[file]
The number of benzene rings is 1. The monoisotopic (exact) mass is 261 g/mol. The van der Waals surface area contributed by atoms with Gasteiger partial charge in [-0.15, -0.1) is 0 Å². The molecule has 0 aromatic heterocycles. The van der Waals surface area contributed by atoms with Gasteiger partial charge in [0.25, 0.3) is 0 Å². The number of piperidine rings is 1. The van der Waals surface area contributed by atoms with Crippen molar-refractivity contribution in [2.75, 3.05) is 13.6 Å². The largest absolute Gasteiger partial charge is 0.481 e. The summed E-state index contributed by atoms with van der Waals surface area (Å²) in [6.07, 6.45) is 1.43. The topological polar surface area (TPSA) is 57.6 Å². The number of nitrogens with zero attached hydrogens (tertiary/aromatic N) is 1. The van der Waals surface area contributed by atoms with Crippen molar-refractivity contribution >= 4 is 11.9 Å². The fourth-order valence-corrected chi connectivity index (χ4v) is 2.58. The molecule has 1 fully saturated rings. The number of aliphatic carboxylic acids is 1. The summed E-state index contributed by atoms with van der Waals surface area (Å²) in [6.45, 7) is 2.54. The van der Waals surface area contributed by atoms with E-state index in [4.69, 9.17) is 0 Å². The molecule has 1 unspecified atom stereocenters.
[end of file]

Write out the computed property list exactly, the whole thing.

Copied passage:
The number of benzene rings is 1. The monoisotopic (exact) mass is 261 g/mol. The van der Waals surface area contributed by atoms with Gasteiger partial charge in [-0.15, -0.1) is 0 Å². The molecule has 0 aromatic heterocycles. The van der Waals surface area contributed by atoms with Gasteiger partial charge in [0.25, 0.3) is 0 Å². The number of piperidine rings is 1. The van der Waals surface area contributed by atoms with Crippen molar-refractivity contribution in [2.75, 3.05) is 13.6 Å². The largest absolute Gasteiger partial charge is 0.481 e. The summed E-state index contributed by atoms with van der Waals surface area (Å²) in [6.07, 6.45) is 1.43. The topological polar surface area (TPSA) is 57.6 Å². The number of nitrogens with zero attached hydrogens (tertiary/aromatic N) is 1. The van der Waals surface area contributed by atoms with Crippen molar-refractivity contribution >= 4 is 11.9 Å². The fourth-order valence-corrected chi connectivity index (χ4v) is 2.58. The molecule has 1 fully saturated rings. The number of aliphatic carboxylic acids is 1. The summed E-state index contributed by atoms with van der Waals surface area (Å²) in [6.45, 7) is 2.54. The van der Waals surface area contributed by atoms with E-state index in [4.69, 9.17) is 0 Å². The molecule has 1 unspecified atom stereocenters.